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Cigar Review: Debonaire Maduro Sagita

26 Feb 2018

Debonaire first got on my radar about two years ago when Drew Estate announced it had entered an agreement to become the exclusive distributor of Debonaire and (sister brand) Indian Motorcycle cigars. Both are produced in the Dominican Republic for longtime industry veteran Phillip S. Zanghi III and Daniel Sinclair, founder of Durfort Holdings, a manufacturer of pipe tobacco, cut rag, and machine cigars.

Of the partnership, Jonathan Drew had this to say: “Phil Zanghi has been a dear personal friend of mine for two decades. When I permanently moved to Nicaragua in 1998, I wasn’t speaking no fancy languages like Spanish, so Phil helped keep me sane, as we scuttled back and forth between Nica and Honduras. He’s been a psychological and spiritual Drew Estate booster from our beginnings.”

Now Zanghi is a booster for his own portfolio of cigars, bolstered by Drew Estate’s extensive distribution network. “Debonaire is the culmination of 20 years of research and development to produce the finest premium cigar on the market today,” reads the Debonaire website. “We incorporated the finest, darkest, air-cured tobacco from the most superior tobacco crops of Central America and the Dominican Republic… We are highly critical of every aspect of production to ensure an exceptional experience.”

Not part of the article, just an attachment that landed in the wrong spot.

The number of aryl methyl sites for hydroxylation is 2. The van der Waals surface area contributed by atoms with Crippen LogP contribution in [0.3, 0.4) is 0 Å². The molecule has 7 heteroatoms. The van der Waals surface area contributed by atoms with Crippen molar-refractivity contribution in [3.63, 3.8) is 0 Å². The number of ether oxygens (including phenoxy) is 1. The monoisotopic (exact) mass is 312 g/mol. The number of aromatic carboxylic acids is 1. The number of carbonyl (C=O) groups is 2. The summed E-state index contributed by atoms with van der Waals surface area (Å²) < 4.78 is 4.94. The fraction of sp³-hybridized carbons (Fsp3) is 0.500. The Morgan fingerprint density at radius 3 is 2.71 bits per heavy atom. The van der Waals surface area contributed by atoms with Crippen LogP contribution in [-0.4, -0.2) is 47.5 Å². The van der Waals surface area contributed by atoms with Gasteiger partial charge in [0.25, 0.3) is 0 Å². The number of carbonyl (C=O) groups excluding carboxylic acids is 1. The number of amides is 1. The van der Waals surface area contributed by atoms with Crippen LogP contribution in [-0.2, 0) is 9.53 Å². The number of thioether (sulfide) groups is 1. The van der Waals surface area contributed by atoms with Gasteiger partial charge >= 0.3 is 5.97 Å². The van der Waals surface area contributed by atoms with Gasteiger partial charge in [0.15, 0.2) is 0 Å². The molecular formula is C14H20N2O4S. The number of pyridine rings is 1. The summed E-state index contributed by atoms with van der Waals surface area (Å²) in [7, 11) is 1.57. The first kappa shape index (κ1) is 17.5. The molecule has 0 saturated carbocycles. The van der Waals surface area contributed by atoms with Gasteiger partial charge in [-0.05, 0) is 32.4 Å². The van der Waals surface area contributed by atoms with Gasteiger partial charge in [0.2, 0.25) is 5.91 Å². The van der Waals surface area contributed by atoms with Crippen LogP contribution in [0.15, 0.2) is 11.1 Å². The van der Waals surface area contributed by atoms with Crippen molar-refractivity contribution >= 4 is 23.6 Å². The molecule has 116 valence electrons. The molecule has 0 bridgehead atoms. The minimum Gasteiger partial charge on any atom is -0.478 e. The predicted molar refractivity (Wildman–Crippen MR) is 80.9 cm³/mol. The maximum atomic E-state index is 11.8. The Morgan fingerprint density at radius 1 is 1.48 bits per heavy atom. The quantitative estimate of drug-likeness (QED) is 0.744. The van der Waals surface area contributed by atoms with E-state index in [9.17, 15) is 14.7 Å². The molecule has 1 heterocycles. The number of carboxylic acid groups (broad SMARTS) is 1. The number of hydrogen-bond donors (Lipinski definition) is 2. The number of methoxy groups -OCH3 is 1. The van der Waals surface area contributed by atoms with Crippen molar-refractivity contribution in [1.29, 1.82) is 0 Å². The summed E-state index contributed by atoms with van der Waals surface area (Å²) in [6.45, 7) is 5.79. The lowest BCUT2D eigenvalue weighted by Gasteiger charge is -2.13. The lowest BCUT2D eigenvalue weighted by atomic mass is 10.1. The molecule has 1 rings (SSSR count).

Along with the Connecticut Shade-wrapped Daybreak and Nicaraguan-wrapped Habano, Maduro is one of three lines in Debonaire’s Ultra Premium collection. It sports a Connecticut Broadleaf wrapper, a San Vicente binder from the Dominican Republic, and filler tobaccos from Nicaragua and the Dominican Republic. Six vitolas are available, including the petit lancero-sized Sagita (5.5 x 38).

Sagitta is Latin for “arrow”—a fitting name since the size reminds Zanghi “of an arrow and what the arrow represents in an archer’s quiver.” During production, Zanghi elected to drop a “t” as a celebration of how the word was being spelled by his colleagues in the Dominican Republic.

This oily, moderately spongy, incredibly dark cigar is accented by a pigtail cap and an intricate band of gold, black, white, and brown. At the foot, I find pre-light notes of dark chocolate and green raisin. The cap clips cleanly to reveal an airy cold draw.

After an even light is established—a feat that shouldn’t take more than a single wooden match, given the small ring gauge—I am greeted by an introductory profile of black coffee, warm tobacco, sweet cream, and a bit of cherry. Attentive smokers may also find some white pepper and a gentle cayenne heat in the background. As the Sagita progresses towards the midway point, the body transitions from medium to full and the taste shifts toward espresso, roasted cashew, and black pepper spice. The finale is extremely full-bodied with even more black pepper.

In terms of construction, the petit lancero performs well. The burn line is straight, the gray ash holds solidly off the foot, the draw is clear throughout, and the smoke production is about average. Total smoking time is about 60 minutes if you take your time.

I wish more blends came in a petit lanerco size. This is a fantastic format. The smoke is rich and concentrated, and the length ensures a completion before the flavor wears out its welcome.

Expect to pay about $9 for the Debonaire Maduro Sagita, and expect to be satisfied and impressed. In my book, this cigar earns an admirable rating of four stogies out of five.

[To read more cigar reviews, please click here.]

Patrick A

photo credit: Stogie Guys

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